The Glyptothek is a museum in Munich, Germany, which was commissioned by the Bavarian King Ludwig I to house his collection of Greek and Roman sculptures (hence γλυπτο- glypto- "sculpture", from the Greek verb γλύφειν glyphein "to carve"). It was designed by Leo von Klenze in the Neoclassical style, and built from 1816 to 1830. Today the museum is a part of the Kunstareal.
The Glyptothek was commissioned by the Crown Prince (later King) Ludwig I of Bavaria alongside other projects, such as the neighboring Königsplatz and the building which houses the State Collection of Greek and Roman Antiquities, as a monument to ancient Greece. He envisioned a "German Athens", in which the ancient Greek culture would be remembered; he had this built in front of the gates of Munich.
The layout of the Königsplatz complex was designed by the architects Karl von Fischer and Leo von Klenze in 1815, the latter arranged it in the style of a forum, with the Glyptothek on the north side. Colorful frescoes and stuccos made by distinguished artists such as Peter von Cornelius, Clemens von Zimmermann, and Wilhelm von Kaulbach adorned the walls of the museum.
In the few years between 1806 and the opening of the museum in 1830, Ludwig completed one of the most magnificent collections of Greek and Roman sculpture. Through his agents, he managed to acquire such pieces as the Medusa Rondanini, the Barberini Faun, and, in 1813, the figures from the Aphaea temple on Aegina.
The Second World War did not destroy much of the artwork in the Glyptothek; but unfortunately the frescoes did not survive and only lightly plastered bricks were visible after the museum was reopened in 1972. Since the Assyrian Hall erected in the inner court by Klenze in 1864 was not rebuilt, the Assyrian Orthostat reliefs from the palace of king Ashur-nasir-pal II and a lion from the Ishtar Gate of Babylon were moved into the Staatliche Sammlung für Ägyptische Kunst.
The museum was designed in the Classical Greek - Italian style. The portico is Ionic, and the outer walls contain niches, in which 18 original Roman and Greek sculptures stand, six on each wall (except the back). The thirteen rectangular, square or round rooms are arranged around a courtyard, the vestibule in the central building dominates the halls of height. In front of the vestibule is the portico of twelve Ionic columns. The overlying gabled includes a group of Johann Martin von Wagner represents Athena as protector of the plastic arts. The exterior walls are adorned with sculptures in niches, while the windows are open to the interior courtyard. The sculptures represent mythical or historical representatives of the arts, these are in the front of the Königsplatz Daedalus, Prometheus, Hadrian, Pericles, Phidias and Hephaestus. On the western and eastern side of the building there are sculptors of the Renaissance and of the times when the Glyptothek was built, including Bertel Thorvaldsen and Antonio Canova, whose works were once on display earlier in the Hall of the Glyptothek but were later moved to the Neue Pinakothek.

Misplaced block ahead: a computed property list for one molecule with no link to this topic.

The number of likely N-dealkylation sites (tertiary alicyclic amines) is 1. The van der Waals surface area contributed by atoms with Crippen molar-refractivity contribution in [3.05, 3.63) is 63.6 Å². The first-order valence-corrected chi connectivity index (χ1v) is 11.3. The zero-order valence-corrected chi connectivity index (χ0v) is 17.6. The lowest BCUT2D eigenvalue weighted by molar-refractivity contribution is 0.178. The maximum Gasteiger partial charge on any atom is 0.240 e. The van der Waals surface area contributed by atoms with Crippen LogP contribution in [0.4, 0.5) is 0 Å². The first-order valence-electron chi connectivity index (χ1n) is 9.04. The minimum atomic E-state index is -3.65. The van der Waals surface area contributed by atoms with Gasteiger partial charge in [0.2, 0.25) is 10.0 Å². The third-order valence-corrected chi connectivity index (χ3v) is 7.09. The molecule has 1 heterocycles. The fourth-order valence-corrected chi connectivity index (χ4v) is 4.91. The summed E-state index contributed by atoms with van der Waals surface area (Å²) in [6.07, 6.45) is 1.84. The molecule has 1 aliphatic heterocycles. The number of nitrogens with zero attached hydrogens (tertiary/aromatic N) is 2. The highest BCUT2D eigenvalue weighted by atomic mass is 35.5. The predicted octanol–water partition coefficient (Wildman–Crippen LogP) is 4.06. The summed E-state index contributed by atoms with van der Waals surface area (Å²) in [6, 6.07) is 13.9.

The museum was originally built completely out of marble. However, during World War II the museum was bombed, and later reconstructed. The walls from the interior are composed of red brick and painted with a light plaster. The interior has domed vaulting.
The Glyptothek contains sculptures dating from the archaic age (ca. 650 BC) to the Roman era (ca. 550 AD). Other notable sculptures, mosaics and reliefs can also be found here. This collection is complemented by the terracotta and bronze collections in the Staatliche Antikensammlung (State Collection of Greek and Roman Antiquities), which is located opposite the Glyptothek.
Archaic period (700-490 BC) 
Among the most famous sculptures covering Archaic Greece are the Munich Kouros (statue of an adolescent from Attica, ca 540 BC), the Kouros of Tenea (statue of an adolescent from Corinth, ca 560 BC) and the temple figures from Aegina (510-480 BC). Of the latter, there are in fact two sets of similar sculptures at the Glyptothek. As archeologists excavated the site at Aegina, these two sets were discovered, and it was later theorized that the original temple was destroyed during the Peloponnesian War and another temple was erected shortly after in its place. The Greeks had not bothered to clear the area, and had left the remains of the original temple buried at the same location.
Classical period (490–323 BC) 
To the most famous sculptures of Classical Greece belong the portrait of Homer (460 BC), the Statue of Diomedes (430 BC), the Medusa Rondanini (440 BC), the Funeral stele of Mnesarete (380 BC), the Statue of Eirene (370 BC), the Alexander Rondanini (ca. 338 BC) and the Ilioneus (ca 320 BC).
Hellenistic period (323–146 BC) 
The most famous sculpture representing the Hellenistic period is the Barberini Faun (220 BC). Among the famous Roman copies of Greek sculptures are the Boy with the Goose (ca 250 BC) and the Drunken Woman (attributed to Myron of Thebes; ca 200 BC).
Roman period (150 BC - 550 AD) 
The Glyptothek keeps a large collection of Roman busts, among the most famous ones are the busts of the Emperors Augustus (ca 40 AD), Nero (65 AD), Septimius Severus (200 AD) and his wife Julia Domna (195 AD). A heroised statue portrays Domitian as prince (70/80 AD). To the major attractions belong also a colossal statue of Apollo (1st/2nd centuries AD) from a Roman villa in Tuscany, several Roman sarcophagus reliefs and mosaic floors. An imitation of the classical style is the Roman head of a youth in bronze (ca Christ's birth).
See also 
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